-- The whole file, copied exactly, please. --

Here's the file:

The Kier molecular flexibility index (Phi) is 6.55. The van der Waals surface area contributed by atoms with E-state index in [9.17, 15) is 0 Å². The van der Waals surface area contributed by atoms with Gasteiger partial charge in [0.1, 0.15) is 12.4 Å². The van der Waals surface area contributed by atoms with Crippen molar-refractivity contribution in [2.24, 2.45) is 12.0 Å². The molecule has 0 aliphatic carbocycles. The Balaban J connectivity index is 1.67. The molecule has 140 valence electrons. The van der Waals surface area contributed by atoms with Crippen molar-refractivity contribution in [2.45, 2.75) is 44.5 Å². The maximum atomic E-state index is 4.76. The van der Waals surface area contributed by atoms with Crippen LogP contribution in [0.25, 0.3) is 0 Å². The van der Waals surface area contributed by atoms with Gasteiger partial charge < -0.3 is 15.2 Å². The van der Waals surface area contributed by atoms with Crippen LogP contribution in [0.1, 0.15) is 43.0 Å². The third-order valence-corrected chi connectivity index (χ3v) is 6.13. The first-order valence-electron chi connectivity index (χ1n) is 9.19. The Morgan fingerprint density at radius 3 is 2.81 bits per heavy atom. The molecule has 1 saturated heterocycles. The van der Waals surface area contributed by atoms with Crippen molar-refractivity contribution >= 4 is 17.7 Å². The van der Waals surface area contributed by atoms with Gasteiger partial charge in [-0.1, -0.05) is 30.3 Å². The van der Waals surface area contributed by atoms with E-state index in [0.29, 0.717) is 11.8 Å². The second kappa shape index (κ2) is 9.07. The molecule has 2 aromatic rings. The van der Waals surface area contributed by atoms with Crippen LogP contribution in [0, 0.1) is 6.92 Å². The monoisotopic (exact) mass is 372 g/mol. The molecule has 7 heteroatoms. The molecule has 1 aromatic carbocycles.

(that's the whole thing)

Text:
The Kier molecular flexibility index (Phi) is 6.55. The van der Waals surface area contributed by atoms with E-state index in [9.17, 15) is 0 Å². The van der Waals surface area contributed by atoms with Gasteiger partial charge in [0.1, 0.15) is 12.4 Å². The van der Waals surface area contributed by atoms with Crippen molar-refractivity contribution in [2.24, 2.45) is 12.0 Å². The molecule has 0 aliphatic carbocycles. The Balaban J connectivity index is 1.67. The molecule has 140 valence electrons. The van der Waals surface area contributed by atoms with Crippen molar-refractivity contribution in [2.45, 2.75) is 44.5 Å². The maximum atomic E-state index is 4.76. The van der Waals surface area contributed by atoms with Crippen LogP contribution in [0.25, 0.3) is 0 Å². The van der Waals surface area contributed by atoms with Gasteiger partial charge < -0.3 is 15.2 Å². The van der Waals surface area contributed by atoms with Crippen LogP contribution in [0.1, 0.15) is 43.0 Å². The third-order valence-corrected chi connectivity index (χ3v) is 6.13. The first-order valence-electron chi connectivity index (χ1n) is 9.19. The Morgan fingerprint density at radius 3 is 2.81 bits per heavy atom. The molecule has 1 saturated heterocycles. The van der Waals surface area contributed by atoms with Crippen molar-refractivity contribution >= 4 is 17.7 Å². The van der Waals surface area contributed by atoms with Gasteiger partial charge in [-0.1, -0.05) is 30.3 Å². The van der Waals surface area contributed by atoms with E-state index in [0.29, 0.717) is 11.8 Å². The second kappa shape index (κ2) is 9.07. The molecule has 2 aromatic rings. The van der Waals surface area contributed by atoms with Crippen LogP contribution in [0, 0.1) is 6.92 Å². The monoisotopic (exact) mass is 372 g/mol. The molecule has 7 heteroatoms. The molecule has 1 aromatic carbocycles.